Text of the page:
I finally saw I was going to do some real serious damage to someone and go to jail for a really long time. So I had to leave. I joined the Marines. They accepted me because I had no felonies on my record. I was a race recruiter in the Marines, in Hawaii — I passed out literature and got people to join the Hammerskins. I also started working with the Nation of Islam in the Marines, to start race riots, so we could both recruit people. We’d start as many as we could, so it was easier for us to recruit them. People thought they were just fighting each other, but in reality, we were pulling all the strings.
What finally made you leave the racist movement?
I got out of the Marines in 1990 and married a girl from Texas I’d been writing to. We married 14 days after we met. She was racist, I was racist and we wanted kids. We had two sons and I decided I wasn’t going to be a street soldier anymore. I had a family now — I’d get guys like Benjamin Smith to do my dirty work for me. So I became a race recruiter. But then my kids started doing racist things, thinking it was really cool. They saw TV shows with someone black and say, “Turn it off, we can’t watch shows with niggers on” — little things like that. It’s one thing you doing these things, but when you see your kids doing it … I just turned it off. Nicole and I got divorced. The boys are 5 and 8 now; they live half with me, half with her. Without my boys, I’m sure I’d be in prison somewhere.
When the movie “American History X” came out last year, a lot of reviewers thought it was ridiculous that a racist could go through a total transformation. In fact, it seems to be your story.
A couple of the screenwriters came to hear me speak before the movie was made, but I don’t know if I’m the inspiration. Things happen to transform people — for this kid [in the film], it was jail. The movie was really accurate, as close as Hollywood’s gotten to portraying the race movement. Perhaps the transformation was very cut and dry, but you have only so much time in a movie.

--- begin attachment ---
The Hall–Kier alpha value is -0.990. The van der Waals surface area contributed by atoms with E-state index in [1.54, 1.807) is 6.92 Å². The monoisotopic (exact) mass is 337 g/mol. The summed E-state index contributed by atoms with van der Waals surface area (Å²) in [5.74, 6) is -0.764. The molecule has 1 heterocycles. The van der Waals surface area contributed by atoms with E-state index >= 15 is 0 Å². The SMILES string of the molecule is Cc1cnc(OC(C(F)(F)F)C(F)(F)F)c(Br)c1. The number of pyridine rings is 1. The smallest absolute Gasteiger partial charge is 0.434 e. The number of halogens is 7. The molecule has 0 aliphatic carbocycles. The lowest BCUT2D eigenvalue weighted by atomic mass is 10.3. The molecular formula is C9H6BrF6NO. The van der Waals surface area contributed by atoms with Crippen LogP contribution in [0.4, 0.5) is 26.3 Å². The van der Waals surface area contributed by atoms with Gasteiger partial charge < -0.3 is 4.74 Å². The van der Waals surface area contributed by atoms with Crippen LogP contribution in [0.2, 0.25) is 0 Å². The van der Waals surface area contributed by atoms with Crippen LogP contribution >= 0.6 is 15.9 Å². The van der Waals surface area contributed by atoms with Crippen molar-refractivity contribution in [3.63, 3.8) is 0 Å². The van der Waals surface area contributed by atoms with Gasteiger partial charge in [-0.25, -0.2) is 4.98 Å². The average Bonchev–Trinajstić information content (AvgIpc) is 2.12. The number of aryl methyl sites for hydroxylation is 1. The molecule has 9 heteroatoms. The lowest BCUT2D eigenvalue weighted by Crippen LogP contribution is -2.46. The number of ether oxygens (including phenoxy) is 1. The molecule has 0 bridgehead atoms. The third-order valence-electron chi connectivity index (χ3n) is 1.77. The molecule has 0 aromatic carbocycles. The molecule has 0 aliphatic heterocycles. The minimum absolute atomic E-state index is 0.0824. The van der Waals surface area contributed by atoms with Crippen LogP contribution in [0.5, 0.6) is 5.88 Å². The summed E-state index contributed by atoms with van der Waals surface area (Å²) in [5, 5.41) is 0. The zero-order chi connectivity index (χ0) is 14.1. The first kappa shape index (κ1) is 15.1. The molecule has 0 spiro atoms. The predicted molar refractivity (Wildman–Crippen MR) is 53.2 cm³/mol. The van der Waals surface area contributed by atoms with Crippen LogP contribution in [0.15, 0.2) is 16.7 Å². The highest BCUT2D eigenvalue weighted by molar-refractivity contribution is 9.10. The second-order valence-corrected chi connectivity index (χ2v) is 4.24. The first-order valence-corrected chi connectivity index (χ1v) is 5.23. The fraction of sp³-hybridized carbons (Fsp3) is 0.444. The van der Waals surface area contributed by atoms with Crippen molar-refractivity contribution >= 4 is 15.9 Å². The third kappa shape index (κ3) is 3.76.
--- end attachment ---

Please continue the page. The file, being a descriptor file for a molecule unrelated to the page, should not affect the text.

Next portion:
You’ve turned your own transformation into a full-time campaign. What do you do for the Simon Wiesenthal Center?
I travel around a lot, talking at schools, colleges, churches, synagogues, to anyone who’ll listen to me. I talk to law enforcement people probably on a daily basis.
I talk to racist kids. I do it by becoming their friend, telling them they can learn from my mistakes. Of course I get called all sorts of nice little names. I’ve been called a “race traitor” by every movement out there. I’ve got 10 kids out of the racist movements over three years. That may not be a lot, but it’s a start. You get a couple of kids out and you’re stopping them from recruiting more.
Ten kids in three years! But the Internet, you say, could be drawing in hundreds of them. How do you ever get ahead of the curve?
I wish I had the answer to that; it’s an incredibly difficult question. You have to work out everything very slowly. I tell parents they have to talk to their kids about race. We keep an eye on these groups and we monitor certain days: Hitler’s birthday [April 20, the day of the Columbine school massacre]; Nov. 9, Kristelnacht; and Dec. 8, the day Robert Jay Matthews was killed in a firefight with the feds in Idaho in 1984. July 4 is Day of Revolution — I was in Vegas not celebrating Independence Day but monitoring white supremacists. There are plenty of Benjamin Smiths still out there.